- Standards: Metering standard requirements can be broadly classified into three key layers – enterprise, wide area network (WAN) and near-me area network (NAN). The enterprise layer refers to the communication of meter-originated data between the head end system (HES) – the meter data acquisition system – and all enterprise applications like billing system, meter data management system, enterprise resource planning, and customer relationship management. IEC 61968/61970 common information model standards are the most appropriate for this layer and require customisation.
The WAN layer refers to the communication between the HES and the data concentrator unit (DCU) network. For this layer, IEC 62056 standards are recognised and have already been adapted to Indian requirements. This standard was initially designed for three classes of meters: energy accounting and audit meters, boundary meters, and consumer meters. However, efforts are being made to include single-phase meters.
The NAN layer refers to the localised communication networks under the DCU extending to all the meters. A private network using RF mesh technologies or power line carrier technologies is best suited for this layer.
A new set of standards provides for the establishment of IPv6 communication over low power and noisy networks. The adoption of these standards is expected to provide a fully functional IPv6 layer on the top of both, the RF mesh as well as PLC technologies, and can be a major stepping stone to a high performing and scalable communication solution in the NAN area.
- Regulatory framework: A regulatory framework needs to be developed to allow utility regulations to set up a DR environment. Current regulations require the utility to provide a 15-day written notice before disconnecting the consumer’s supply. However, utilities resort to load shedding at will, depending on their requirements. This is a major obstacle for implementing a dynamic and granular DR scheme to handle peak load conditions. The regulation needs to provide for a mechanism (to be developed by a competent body comprising technical and administrative experts) that would mandate the utility to release a DR plan, solicit consumer participation (including consumer education), and perform DR-based load shedding in times of need.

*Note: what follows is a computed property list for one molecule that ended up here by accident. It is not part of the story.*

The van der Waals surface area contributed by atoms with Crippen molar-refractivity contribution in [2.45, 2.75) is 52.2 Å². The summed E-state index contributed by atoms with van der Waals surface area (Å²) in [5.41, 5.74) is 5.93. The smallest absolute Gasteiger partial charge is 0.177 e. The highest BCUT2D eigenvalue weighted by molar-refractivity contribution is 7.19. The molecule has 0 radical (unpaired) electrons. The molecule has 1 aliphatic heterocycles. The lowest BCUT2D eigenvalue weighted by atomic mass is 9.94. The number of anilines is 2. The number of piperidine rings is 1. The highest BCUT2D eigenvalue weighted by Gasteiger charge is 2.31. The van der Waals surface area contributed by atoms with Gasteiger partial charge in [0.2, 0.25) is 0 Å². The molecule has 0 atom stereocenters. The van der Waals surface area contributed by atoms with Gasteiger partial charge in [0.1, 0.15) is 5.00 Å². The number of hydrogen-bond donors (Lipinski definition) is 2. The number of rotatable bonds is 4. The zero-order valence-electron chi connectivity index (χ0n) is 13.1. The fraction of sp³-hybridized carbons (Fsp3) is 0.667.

- Institutional capacity building and training: Various technology demonstration pilot projects need to be established to cover the range of technologies that are available or evolving. This will help arrive at a benchmark that will take into account the availability of vendor products, relative performance of technology, a cost-benefit analysis of each technology, and a future road map for each technology.
Further, it is recommended that a detailed study of interoperability standards be carried out which focuses on their interoperability test definitions. The study should check for the presence of interoperability test definitions, test tools and certifying authorities, and examine the possibility of creating authorised test laboratories for each of the standards in India. The Central Power Research Institute (CPRI), for example, has brought DLMS/COSEM and IEC 61850 standards interoperability test and certification facilities to India. Also, utility personnel have to be trained and updated in interoperability standards. The training should cover the theory of these standards, specification of products and use of standards, the performance evaluation of vendor products and networks, the evaluation of test and certification procedures, best practices in operations, and monitoring of the grid using the new standards.
- Need for a smart grid body: India should follow international best practices and select a suitable body of technology experts, business and domain experts, standards developing organisations, utilities, vendors, regulators and possibly consumers to drive smart grid activities in the country. An effective example of this is the SGIP in the US. The new body would require funding by the Government of India in order to attract different categories of participants.
Based on a report on “Smart Grids: A Roadmap for Communication and Application Interoperability in India” by USAID and the India Smart Grid Task Force